My memories of the Klondykers

Photo by Billy Sandilands

I'm currently in the research phase of a small, self-directed project, formed around memories of the Klondykers in Shetland.

This project has been lingering in some form in my head for quite a while. It came about when I was very much focused on my artwork as a product likely sometime in 2013.

I heard about Fjara cafe being built in Breiwick bay, Lerwick (possibly read this article). I wondered how I could approach the owners about selling my work in the cafe. However, I wanted to make some site-specific work that was sympathetic to the location and appealed to the clientele more than my loud obnoxious prints at the time.

Some of my memories of the bay are from childhood when these large Russian and Eastern European fish factory vessels were anchored side by side for what seemed like forever. My dad would call them “rust buckets”. And you’d often see the workers on land collecting supplies. It was like this mysterious other world that was intriguing to a young mind - especially the language and Cyrillic typography and bold graphic packaging.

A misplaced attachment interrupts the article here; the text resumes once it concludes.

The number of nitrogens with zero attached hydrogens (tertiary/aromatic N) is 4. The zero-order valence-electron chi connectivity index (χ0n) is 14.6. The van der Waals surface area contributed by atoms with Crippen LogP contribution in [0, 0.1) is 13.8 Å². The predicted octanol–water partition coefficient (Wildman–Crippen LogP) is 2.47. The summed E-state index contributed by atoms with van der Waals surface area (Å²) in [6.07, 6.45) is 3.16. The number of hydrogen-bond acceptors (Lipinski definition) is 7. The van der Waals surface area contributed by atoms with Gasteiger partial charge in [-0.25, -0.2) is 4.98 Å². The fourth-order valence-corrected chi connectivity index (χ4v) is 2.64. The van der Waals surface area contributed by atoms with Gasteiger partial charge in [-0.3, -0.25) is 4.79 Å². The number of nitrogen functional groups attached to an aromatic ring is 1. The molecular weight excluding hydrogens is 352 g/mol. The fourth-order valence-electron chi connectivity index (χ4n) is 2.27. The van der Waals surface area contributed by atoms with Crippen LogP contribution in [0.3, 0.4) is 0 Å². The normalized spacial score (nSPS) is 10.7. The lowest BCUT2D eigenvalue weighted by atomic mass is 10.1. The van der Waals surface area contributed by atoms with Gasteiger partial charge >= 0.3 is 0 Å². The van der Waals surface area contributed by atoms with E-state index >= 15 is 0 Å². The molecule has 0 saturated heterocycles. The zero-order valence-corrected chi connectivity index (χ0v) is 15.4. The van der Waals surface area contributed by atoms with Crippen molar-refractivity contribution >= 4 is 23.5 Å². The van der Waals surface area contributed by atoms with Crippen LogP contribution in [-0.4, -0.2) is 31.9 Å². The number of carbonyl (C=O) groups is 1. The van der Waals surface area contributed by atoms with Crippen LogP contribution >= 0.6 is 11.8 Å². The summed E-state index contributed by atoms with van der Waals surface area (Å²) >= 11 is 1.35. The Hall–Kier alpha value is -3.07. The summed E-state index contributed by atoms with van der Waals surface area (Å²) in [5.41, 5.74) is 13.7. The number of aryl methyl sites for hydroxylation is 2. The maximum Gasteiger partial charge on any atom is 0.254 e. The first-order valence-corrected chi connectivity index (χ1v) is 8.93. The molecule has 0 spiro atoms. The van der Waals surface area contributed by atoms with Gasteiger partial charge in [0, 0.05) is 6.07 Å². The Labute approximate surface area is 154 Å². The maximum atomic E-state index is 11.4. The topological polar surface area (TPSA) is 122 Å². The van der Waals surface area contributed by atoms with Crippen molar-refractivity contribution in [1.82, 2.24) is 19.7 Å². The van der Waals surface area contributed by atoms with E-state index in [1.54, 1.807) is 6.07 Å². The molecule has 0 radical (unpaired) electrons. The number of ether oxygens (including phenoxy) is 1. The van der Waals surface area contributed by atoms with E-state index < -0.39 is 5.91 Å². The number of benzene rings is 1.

Unfortunately, several Klondyker ships were lost around the coastline of Shetland. I have a vivid memory of being on Jonathan Wills' boat tour of Bressay and Noss, as we came around the head of Bressay lighthouse Jonathan announced “this is what happens when you don’t use an anchor at sea during a storm”. And we saw the shipwreck of the Klondyker Lunokhods that ran aground during November 1993. I remember that pile of rust and wood shrapnel very clearly as it was shocking and quite eerie.

This is about another wreck not far away. There are stories about items that washed ashore such as tinned fish. There seems to be a local interest with Facebook posts recently shared of the ships and the shipwrecks.

It also comes off the back of a screenprint I made in 2011 called The Goodwill Merchant blogged about here. That print was inspired by a shipwreck here in Shetland by the same name, so I wondered about stories based on other shipwrecks and ocean pollution.

Head over to the Exploration section to see work in progress on the Klondyker project.